“In the middle of every difficulty lies opportunity.”
The Early Postcards
The earliest picture postcards, I have found to date are from around 1898, mainly multi-view's as shown here. However earlier cards do exist particularly from London as below (1897) and abroad much earlier (1870's).
In 1894 - Britain's produced it's first Picture Postcards.
From 1 September 1894, the Post Office allowed postcards published by others to be posted. A halfpenny adhesive stamp was to be added to these cards before posting.
Several manufacturers produced cards.
The first publisher to include pictures to the cards is believed to have been George Stewart of 92 George Street, Edinburgh.
From 1895 onwards, a size of 4.75 ins x 3.5 ins was adopted for postcards. These were known as Court Cards. The address was written on one side. The reverse bore a small picture leaving sufficient space to write a message
Early Harwich & Dovercourt Cards ( 1899 - 1903 )
From 1899 onwards, the standard size of 5.5ins ins x 3.5 ins, already in use in other countries, was accepted in Britain. The address and nothing else, still had to be written on one side of the card. The other side being for the picture and message. In many cases the picture covered most of the card, leaving little room for the message.
Among the earliest cards were greeting cards from Parkeston Quay, the earliest card had plain backs and only the stamp and address was allowed to be written. Any messages had to go on the front of the card.
Early publishers here include Edgar Schmidt of Dresden-Saxony (Germany).
Moving away from Multi-view we start to see the more familiar "scene" style cards, although the former has stayed popular throughout history.
Queen Victoria was the longest reigning British monarch in history, ruling the United Kingdom from 1837 to 1901. Her death on January 22, 1901 at age 81 was mourned around the world and signalled an end to the Victorian Era.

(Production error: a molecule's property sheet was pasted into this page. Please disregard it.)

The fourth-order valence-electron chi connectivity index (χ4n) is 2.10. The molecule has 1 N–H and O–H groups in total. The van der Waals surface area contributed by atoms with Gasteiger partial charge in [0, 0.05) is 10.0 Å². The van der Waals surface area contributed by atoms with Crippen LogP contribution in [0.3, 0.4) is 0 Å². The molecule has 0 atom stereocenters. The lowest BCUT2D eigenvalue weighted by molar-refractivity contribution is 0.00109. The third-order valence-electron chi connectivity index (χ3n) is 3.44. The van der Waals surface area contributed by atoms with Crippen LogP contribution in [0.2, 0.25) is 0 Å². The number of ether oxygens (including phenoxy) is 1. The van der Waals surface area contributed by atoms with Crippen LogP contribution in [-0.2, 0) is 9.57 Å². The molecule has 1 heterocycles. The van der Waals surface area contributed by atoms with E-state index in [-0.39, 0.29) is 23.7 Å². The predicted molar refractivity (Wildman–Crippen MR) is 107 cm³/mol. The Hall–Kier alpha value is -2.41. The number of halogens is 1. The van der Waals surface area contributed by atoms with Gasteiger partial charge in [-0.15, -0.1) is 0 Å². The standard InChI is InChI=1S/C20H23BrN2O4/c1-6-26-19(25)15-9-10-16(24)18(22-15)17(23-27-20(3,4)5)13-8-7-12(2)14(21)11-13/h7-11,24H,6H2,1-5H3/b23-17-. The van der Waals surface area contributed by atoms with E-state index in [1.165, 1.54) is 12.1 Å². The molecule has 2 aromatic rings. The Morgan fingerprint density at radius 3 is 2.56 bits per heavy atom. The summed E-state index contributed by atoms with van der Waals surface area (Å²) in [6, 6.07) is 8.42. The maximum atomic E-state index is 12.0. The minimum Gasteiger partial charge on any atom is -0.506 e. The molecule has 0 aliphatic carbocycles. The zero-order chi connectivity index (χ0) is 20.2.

These early postcards retained the plain backs with only the stamp and address allowed. Any messages still had to go on the front of the card.
Edward VII (Albert Edward; 9 November 1841 – 6 May 1910) was King of the United Kingdom and the British Dominions and Emperor of India from 22 January 1901 until his death.
The eldest son of Queen Victoria and Prince Albert of Saxe-Coburg and Gotha, Edward was related to royalty throughout Europe. Before his accession to the throne, he served as heir apparent and held the title of Prince of Wales for longer than any of his predecessors. During the long reign of his mother, he was largely excluded from political power and came to personify the fashionable, leisured elite. He travelled throughout Britain performing ceremonial public duties and represented Britain on visits abroad. His tours of North America in 1860 and the Indian subcontinent in 1875 were popular successes, but his reputation as a playboy prince soured his relationship with his mother.
In 1902 the Post Office changed its rules and allowed pictures to appear on the front of postcards and messages and address both to appear on the back.
The message was to be written on the left-hand side of the back and the address on the right-hand side of the back. Great Britain was the first country to allow this practice.
From around September 1902 onwards, postcard manufacturers began to issue cards with a line drawn down the middle of the back to show where the message and address should be written. These cards soon replaced the earlier ones with 'undivided backs'.